Saturday, January 05, 2019

Vamp or Not? Kuntilanak (2018)

This 2018 film, directed by Rizal Mantovani and hailing from Indonesia, suffers from not quite knowing what it wants to be. It has a horror theme but the young cast pushes it down a kid’s arena to a degree. That said it has some effective scare moments but what we are interested in more than anything is whether it is Vamp or Not?

So we have looked at several movies with kuntilanaks as the primary monster. Sometimes the vampire correlation is obvious, at other times not so much. In this case the kuntilanak of the story seems to be much more of a spectre but is it a vampiric ghost? We shall see.

According to Bane’s Encyclopedia of Vampires a kuntilanak is a variant of the pontianak, suggesting that “In the folklore of Indonesia and Malaya there is a vampiric demon known as a pontianak. When a woman dies in childbirth, as a virgin, or as the victim of a pontianak attack, she will then transform into this type of vampire”. We do not know how this kuntilanak became what she is (ie whether she died in childbirth) but she is a child stealer who seeks to replace her lost child.

anger in art
It starts in a house and Anjas plays with a remote-control car. He hears his name being whispered and calls out for his mother. He wanders into a room where a large mirror is covered by a dust sheet but then his dad calls him. His dad reminds him that his mother is dead and it is clear the boy blames himself – she had gone to buy him the car and had an accident. The father tells him not to blame himself but gets angry with him when he wants to stay up rather than go to bed. In his room he angrily draws his mother as the mirror begins to move.

trail of blood
He investigates and the mirror has written on it “when she comes you will be gone”. Suddenly a female figure is sat there but then he realises it is his mother (the kuntilanak has taken her form). She holds him and asks whether he wants to go with her and he answers in the affirmative – at which she changes into a monstrous form and he seems to be physically affected by the transformation; it is difficult to tell but she might be indulging in energy vampirism. The father investigates his scream and finds a trail of blood leading to the mirror.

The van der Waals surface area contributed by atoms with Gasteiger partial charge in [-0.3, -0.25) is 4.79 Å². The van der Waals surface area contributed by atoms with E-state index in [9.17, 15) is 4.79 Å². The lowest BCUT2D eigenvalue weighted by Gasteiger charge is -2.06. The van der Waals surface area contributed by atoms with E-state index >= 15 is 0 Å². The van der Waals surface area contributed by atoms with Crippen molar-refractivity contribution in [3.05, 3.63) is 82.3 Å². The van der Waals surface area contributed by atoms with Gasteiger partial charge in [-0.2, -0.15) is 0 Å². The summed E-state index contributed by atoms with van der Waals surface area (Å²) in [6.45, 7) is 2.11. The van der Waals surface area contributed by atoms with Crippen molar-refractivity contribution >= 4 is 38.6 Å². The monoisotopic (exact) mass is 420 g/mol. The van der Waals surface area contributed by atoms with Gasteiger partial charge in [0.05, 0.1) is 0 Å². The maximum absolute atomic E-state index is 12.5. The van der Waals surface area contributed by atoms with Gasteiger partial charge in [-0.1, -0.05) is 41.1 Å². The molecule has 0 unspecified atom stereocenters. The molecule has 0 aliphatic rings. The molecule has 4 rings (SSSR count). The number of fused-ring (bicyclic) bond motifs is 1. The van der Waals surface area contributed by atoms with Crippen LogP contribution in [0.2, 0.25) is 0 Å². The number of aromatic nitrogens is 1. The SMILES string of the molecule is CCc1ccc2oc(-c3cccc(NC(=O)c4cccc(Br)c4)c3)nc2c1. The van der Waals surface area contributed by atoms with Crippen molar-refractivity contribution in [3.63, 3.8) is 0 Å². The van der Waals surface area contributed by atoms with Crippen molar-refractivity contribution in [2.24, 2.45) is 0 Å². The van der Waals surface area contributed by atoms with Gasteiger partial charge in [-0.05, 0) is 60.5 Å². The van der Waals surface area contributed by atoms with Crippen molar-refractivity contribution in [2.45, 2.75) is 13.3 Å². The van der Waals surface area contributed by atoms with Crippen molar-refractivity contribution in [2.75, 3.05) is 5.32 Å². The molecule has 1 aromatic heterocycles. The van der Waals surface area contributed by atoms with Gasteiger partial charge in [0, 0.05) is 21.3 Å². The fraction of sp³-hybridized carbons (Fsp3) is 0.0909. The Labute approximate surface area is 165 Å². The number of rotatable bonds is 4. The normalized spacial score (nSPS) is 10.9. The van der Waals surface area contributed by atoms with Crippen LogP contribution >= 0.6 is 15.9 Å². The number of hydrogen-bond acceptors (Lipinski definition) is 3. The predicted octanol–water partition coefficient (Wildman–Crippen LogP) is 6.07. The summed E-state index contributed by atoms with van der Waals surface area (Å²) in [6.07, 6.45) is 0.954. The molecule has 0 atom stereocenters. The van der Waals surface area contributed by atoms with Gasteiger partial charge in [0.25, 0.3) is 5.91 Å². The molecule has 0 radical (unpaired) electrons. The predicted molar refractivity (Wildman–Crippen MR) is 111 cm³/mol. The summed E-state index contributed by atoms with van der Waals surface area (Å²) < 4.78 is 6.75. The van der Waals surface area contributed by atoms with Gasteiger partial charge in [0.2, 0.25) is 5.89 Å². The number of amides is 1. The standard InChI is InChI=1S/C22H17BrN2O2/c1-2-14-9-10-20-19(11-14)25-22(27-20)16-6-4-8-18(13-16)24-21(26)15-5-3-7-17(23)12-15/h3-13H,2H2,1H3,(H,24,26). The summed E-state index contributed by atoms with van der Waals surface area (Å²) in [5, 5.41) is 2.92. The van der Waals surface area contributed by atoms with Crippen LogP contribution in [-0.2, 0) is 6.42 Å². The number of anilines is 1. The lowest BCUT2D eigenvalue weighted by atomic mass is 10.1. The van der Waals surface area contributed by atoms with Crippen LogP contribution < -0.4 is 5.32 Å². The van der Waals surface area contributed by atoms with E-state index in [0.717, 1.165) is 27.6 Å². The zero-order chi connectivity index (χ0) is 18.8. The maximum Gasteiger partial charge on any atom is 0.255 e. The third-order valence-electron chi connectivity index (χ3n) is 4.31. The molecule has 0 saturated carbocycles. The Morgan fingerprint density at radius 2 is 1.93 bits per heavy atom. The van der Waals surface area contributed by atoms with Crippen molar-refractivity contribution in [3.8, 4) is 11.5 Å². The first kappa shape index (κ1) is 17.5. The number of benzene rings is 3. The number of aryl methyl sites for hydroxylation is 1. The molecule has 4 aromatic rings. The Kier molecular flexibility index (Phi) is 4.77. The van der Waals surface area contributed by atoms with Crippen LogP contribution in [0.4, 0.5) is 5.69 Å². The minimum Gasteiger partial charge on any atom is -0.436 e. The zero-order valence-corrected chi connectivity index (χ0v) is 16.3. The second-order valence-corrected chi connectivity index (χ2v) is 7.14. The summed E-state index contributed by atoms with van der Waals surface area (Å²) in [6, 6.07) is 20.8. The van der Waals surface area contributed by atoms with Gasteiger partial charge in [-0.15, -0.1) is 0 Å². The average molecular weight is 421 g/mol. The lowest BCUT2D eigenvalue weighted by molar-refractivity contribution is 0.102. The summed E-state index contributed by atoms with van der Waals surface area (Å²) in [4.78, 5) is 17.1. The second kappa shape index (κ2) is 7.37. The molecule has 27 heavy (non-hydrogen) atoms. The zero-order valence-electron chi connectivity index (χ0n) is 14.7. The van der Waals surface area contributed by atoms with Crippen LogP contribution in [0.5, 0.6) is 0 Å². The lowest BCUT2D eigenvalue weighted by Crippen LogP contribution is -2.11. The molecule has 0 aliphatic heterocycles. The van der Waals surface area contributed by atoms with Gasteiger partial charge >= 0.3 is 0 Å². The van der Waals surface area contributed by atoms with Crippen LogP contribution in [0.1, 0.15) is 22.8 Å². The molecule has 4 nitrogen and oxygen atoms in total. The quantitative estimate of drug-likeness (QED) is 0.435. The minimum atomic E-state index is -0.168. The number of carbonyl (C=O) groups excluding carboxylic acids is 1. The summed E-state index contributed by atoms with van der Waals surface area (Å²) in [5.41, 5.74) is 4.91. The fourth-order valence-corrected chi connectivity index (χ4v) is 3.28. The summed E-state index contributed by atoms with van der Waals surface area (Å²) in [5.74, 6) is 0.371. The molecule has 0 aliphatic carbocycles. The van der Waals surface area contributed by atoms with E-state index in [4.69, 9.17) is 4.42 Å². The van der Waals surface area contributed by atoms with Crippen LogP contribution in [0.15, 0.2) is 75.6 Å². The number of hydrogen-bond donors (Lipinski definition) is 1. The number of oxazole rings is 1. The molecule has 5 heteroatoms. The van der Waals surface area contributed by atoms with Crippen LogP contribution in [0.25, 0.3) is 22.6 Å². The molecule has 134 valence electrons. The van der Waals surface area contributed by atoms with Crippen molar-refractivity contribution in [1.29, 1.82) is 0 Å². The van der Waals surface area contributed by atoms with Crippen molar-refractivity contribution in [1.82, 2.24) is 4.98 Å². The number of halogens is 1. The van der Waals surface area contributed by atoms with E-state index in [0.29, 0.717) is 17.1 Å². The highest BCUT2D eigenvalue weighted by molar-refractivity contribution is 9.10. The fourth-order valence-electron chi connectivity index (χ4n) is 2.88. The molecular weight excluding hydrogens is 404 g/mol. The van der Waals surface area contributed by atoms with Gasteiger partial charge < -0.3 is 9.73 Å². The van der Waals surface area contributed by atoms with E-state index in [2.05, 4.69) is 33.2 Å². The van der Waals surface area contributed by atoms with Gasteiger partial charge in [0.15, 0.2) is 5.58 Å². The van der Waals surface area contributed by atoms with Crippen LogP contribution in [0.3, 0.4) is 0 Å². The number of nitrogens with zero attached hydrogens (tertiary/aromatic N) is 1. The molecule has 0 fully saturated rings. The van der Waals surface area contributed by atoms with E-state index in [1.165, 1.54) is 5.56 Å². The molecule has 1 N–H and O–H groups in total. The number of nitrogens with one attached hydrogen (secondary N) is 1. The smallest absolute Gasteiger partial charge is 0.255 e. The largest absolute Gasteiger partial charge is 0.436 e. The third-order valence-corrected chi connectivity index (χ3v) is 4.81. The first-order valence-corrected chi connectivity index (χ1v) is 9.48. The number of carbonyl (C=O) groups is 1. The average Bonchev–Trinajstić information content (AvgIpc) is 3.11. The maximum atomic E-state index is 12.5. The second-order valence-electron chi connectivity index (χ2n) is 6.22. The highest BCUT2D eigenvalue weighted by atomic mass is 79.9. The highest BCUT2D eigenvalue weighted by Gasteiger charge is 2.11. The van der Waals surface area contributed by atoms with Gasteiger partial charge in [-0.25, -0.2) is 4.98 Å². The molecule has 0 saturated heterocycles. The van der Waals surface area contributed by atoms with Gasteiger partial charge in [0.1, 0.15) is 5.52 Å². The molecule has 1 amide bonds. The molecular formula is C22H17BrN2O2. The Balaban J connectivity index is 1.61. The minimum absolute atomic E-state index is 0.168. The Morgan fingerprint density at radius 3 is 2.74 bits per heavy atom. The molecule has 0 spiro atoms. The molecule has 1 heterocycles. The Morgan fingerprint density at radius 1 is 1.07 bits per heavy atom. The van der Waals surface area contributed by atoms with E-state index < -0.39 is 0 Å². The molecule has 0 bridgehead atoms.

Our main characters are a group of adopted kids. The lady who has adopted them is going away for three weeks and the eldest (by quite a way, being a teen, the rest being pre-teen), Lydia (Aurélie Moeremans), is being left in charge. She has arranged for her boyfriend, Glenn (Fero Walandouw), to get her a new mirror. Glenn is host on a paranormal investigation show and has looked at the “kuntilanak house” and takes the mirror – bringing the cursed mirror to the house with the kids.

nail in the head
Primary lore is offered by Miko – the bookwormish kid. We get the idea that the kuntilanak either lives in the forest or the mirror. They can be summoned but are attracted to children – especially those missing their mother. We discover that the children can be rescued but they are often deposited in strange places (atop trees, in henhouses). This doesn’t overly fit in with Anjas who we meet again as a spirit as he has been killed, nor does it fit with the look of being drained and the blood left at his abduction. He shows the kids, through a picture, how the kuntilanak can be defeated – with an iron nail. This is not in the neck (as per the pontianak’s folklore) or permanently in the head as a power limiter as in Paku Kuntilanak. Rather she is literally staked in the head in a stabbing motion.

Aurélie Moeremans as Lydia
Her primary activity is very much a haunting more than anything else. But she is able to become corporeal and interact with the living in such a way. She is also able to possess the living (and possesses Lydia). That is about all around the lore, however. There is precious little vampiric – unless one believes she was draining Anjas (and as mentioned that isn’t conclusive). If that is the case this is then Vamp, if not it is still of genre interest.

The imdb page is here.

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